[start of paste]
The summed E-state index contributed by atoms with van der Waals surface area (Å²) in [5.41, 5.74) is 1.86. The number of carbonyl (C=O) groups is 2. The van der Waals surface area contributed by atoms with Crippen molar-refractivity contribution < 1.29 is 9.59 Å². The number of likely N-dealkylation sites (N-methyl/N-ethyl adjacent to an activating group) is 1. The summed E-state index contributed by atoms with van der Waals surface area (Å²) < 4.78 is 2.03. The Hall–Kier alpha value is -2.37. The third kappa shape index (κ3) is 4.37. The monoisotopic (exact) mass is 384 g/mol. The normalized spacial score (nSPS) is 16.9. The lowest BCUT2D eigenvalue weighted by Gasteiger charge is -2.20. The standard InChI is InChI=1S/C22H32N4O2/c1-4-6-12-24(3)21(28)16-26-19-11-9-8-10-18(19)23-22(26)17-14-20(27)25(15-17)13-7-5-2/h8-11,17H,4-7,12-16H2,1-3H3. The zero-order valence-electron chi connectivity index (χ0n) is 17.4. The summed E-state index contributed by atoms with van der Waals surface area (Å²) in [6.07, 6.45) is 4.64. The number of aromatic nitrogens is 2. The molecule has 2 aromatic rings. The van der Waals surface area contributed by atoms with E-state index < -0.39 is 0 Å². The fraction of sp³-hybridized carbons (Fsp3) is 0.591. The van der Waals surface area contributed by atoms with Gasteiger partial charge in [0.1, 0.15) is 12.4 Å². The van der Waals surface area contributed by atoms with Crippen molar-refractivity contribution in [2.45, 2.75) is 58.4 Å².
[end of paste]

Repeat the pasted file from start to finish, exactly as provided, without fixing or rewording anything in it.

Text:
The summed E-state index contributed by atoms with van der Waals surface area (Å²) in [5.41, 5.74) is 1.86. The number of carbonyl (C=O) groups is 2. The van der Waals surface area contributed by atoms with Crippen molar-refractivity contribution < 1.29 is 9.59 Å². The number of likely N-dealkylation sites (N-methyl/N-ethyl adjacent to an activating group) is 1. The summed E-state index contributed by atoms with van der Waals surface area (Å²) < 4.78 is 2.03. The Hall–Kier alpha value is -2.37. The third kappa shape index (κ3) is 4.37. The monoisotopic (exact) mass is 384 g/mol. The normalized spacial score (nSPS) is 16.9. The lowest BCUT2D eigenvalue weighted by Gasteiger charge is -2.20. The standard InChI is InChI=1S/C22H32N4O2/c1-4-6-12-24(3)21(28)16-26-19-11-9-8-10-18(19)23-22(26)17-14-20(27)25(15-17)13-7-5-2/h8-11,17H,4-7,12-16H2,1-3H3. The zero-order valence-electron chi connectivity index (χ0n) is 17.4. The summed E-state index contributed by atoms with van der Waals surface area (Å²) in [6.07, 6.45) is 4.64. The number of aromatic nitrogens is 2. The molecule has 2 aromatic rings. The van der Waals surface area contributed by atoms with E-state index < -0.39 is 0 Å². The fraction of sp³-hybridized carbons (Fsp3) is 0.591. The van der Waals surface area contributed by atoms with Gasteiger partial charge in [0.1, 0.15) is 12.4 Å². The van der Waals surface area contributed by atoms with Crippen molar-refractivity contribution in [2.45, 2.75) is 58.4 Å².